Victoria offers more information on the roles of the MAB in the regrading process as the Queensland Band Association seems to have undertook this role themselves (there is no mention of a Queensland MAB). The role of the MAB’s in advising on regrading is evident although it seems, at least in the early stages, that the VBA undertook the regrading process with their MAB offering limited advice. We see in 1920 that,
A report was submitted from the executive of the association dealing with the regrading of bands. It contained replies from Messrs H. Shugg and P. Code, two of the advisory committee who both concurred in the proposed regarding as submitted by the executive… (“VICTORIAN BAND ASSOCIATION,” 1920)
However, in 1922, the Victorian MAB was responsible for the regrading process:
The advisory board of the Victorian Bands’ Association, the headquarters of which are at Ballarat, has regraded bands for the ensuring year as follows… (“Victorian Bands’ Association,” 1922)
This is not to say grading was always a smooth process and there were always levels of criticism from various parties, as well as disagreements between States – the rules were never fully unified. As early as 1914 we can see letters in the papers regarding the grading of bands. One letter from Mr S. E. Hambleton, then Secretary of the Collingwood Citizens’ Band stood out for its candidness. Part of his letter was criticism while contributing his own ideas:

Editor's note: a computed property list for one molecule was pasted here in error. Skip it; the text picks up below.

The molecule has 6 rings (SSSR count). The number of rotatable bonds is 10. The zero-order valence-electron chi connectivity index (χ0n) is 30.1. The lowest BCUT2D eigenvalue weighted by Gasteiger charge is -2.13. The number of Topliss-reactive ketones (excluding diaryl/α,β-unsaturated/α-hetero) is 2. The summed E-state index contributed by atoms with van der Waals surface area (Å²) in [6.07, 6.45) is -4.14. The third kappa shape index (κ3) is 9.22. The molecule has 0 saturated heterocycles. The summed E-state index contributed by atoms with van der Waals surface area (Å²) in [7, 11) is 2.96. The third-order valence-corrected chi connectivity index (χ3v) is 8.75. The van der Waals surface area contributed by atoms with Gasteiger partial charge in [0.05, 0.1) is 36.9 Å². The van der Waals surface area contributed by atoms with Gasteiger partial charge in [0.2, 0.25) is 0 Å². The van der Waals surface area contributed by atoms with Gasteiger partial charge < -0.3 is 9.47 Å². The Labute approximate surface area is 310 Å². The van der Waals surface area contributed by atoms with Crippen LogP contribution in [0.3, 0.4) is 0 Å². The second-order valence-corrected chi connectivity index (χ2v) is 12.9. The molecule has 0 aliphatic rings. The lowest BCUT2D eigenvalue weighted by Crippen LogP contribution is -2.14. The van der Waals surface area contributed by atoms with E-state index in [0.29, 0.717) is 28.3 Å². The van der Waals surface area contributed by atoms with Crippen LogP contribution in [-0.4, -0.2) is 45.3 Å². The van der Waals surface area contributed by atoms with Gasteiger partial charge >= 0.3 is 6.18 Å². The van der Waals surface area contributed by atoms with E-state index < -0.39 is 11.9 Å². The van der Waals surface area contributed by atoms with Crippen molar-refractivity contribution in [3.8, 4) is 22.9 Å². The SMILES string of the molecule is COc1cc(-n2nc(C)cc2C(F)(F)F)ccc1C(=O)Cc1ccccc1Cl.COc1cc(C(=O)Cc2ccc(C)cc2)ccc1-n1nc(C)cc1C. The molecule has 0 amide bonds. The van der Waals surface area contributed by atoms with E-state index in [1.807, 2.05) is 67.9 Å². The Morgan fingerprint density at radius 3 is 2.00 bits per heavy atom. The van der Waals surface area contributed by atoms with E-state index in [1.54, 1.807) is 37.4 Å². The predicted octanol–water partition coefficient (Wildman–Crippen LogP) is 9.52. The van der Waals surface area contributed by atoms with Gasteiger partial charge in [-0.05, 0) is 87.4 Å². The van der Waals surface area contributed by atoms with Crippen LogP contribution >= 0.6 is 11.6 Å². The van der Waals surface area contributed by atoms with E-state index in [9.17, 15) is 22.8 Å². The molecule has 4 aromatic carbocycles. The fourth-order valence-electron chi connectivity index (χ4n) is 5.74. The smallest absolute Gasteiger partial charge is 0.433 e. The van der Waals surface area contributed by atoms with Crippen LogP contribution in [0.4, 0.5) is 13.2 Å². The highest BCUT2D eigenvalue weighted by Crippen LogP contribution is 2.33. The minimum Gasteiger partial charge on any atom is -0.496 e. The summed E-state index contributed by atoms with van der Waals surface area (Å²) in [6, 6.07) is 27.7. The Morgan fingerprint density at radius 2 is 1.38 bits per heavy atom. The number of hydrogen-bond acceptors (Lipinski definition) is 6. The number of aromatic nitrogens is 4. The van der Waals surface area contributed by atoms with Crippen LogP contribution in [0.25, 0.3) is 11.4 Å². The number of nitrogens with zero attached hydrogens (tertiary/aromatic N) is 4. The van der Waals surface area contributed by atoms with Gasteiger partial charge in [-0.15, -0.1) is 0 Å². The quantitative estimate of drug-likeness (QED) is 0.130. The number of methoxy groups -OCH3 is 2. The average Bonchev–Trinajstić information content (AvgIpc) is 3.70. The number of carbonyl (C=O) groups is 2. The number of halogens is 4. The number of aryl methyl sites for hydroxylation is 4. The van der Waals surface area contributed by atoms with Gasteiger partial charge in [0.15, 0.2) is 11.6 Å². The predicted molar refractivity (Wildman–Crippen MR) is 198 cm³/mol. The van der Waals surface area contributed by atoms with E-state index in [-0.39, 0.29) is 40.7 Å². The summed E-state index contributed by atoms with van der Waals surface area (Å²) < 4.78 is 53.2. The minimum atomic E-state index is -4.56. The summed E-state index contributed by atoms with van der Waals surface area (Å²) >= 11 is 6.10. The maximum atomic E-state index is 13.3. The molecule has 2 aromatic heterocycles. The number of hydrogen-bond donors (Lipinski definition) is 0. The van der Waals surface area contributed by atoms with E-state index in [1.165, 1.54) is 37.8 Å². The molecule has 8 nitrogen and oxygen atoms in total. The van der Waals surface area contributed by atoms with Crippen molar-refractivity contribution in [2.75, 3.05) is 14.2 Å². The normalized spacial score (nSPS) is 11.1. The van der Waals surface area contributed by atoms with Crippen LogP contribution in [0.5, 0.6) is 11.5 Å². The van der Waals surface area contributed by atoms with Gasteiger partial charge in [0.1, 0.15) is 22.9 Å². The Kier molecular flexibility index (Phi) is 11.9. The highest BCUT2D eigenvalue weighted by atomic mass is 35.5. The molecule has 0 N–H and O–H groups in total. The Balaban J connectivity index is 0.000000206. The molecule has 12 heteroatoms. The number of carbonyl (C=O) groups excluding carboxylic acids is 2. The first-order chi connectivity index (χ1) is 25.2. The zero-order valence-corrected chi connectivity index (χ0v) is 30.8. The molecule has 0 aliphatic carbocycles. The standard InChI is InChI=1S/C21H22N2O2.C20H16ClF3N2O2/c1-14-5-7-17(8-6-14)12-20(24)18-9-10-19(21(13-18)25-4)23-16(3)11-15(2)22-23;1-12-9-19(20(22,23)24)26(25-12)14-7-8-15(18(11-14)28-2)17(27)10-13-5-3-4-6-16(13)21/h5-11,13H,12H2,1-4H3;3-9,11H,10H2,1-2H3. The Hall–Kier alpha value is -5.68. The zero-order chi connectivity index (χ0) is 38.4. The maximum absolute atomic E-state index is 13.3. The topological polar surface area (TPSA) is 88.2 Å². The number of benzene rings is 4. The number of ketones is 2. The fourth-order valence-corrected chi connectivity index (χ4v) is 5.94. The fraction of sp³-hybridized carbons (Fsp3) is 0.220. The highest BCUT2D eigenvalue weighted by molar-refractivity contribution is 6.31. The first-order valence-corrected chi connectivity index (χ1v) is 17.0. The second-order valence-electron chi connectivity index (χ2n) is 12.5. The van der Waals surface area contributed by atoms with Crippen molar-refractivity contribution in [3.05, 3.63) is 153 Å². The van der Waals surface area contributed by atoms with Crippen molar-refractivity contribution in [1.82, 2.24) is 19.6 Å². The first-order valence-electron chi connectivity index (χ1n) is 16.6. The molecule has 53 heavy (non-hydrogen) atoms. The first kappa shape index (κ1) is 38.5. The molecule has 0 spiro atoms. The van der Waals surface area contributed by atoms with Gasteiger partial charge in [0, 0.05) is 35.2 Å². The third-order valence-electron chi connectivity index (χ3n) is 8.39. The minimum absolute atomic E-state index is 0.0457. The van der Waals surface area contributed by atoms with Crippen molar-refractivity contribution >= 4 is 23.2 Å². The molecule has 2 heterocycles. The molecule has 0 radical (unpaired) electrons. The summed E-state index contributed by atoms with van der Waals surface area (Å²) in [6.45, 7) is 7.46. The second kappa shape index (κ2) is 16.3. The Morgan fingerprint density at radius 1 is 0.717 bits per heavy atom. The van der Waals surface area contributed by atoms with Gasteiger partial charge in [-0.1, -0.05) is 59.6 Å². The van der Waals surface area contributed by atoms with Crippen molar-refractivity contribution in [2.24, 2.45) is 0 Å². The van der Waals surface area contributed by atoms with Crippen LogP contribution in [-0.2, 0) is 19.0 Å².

The band of which I am secretary has not won a cash prize for five years, and although I have made applications to be re-classified (claimed on two years’ rules), I am told that the Victorian Band Association would not listen to it as we are an A Grade band. The other bands know this, and, of course, will not enter for the higher grade, with the promise, perhaps of a life sentence hanging over them.
Our band of 24 could be divided into three parts and absorbed by B Grade bands and allowed to play in B Grade. Why not classify the individual players and thus stop good players in A Grade bands from becoming members of a lower grade through better inducements. Collingwood and Prahran are the only two bands classed as A Grade, although there are four or five others advanced enough to compete in this grade.
Bands that have won C or B Grade contests should be placed in the class higher up and stay there for the stated time. If they fail to secure a cash prize, allow them to go to the next grade down again. Bands will not enter for a higher grade than they are classed in, for fear of winning a cash prize in it, being thereby debarred from competing in the grade that they had been classed in. (Hambleton, 1914)
Again in 1914, a letter was published in Brisbane’s Daily Standard newspaper lamenting the grading process carried out by the Queensland Band Association after the Maryborough contests. The writer, Mr W. Jackson, a Delegate of the Childers band, was obviously annoyed at the whole process and made this quite clear in his letter. He wrote (in part),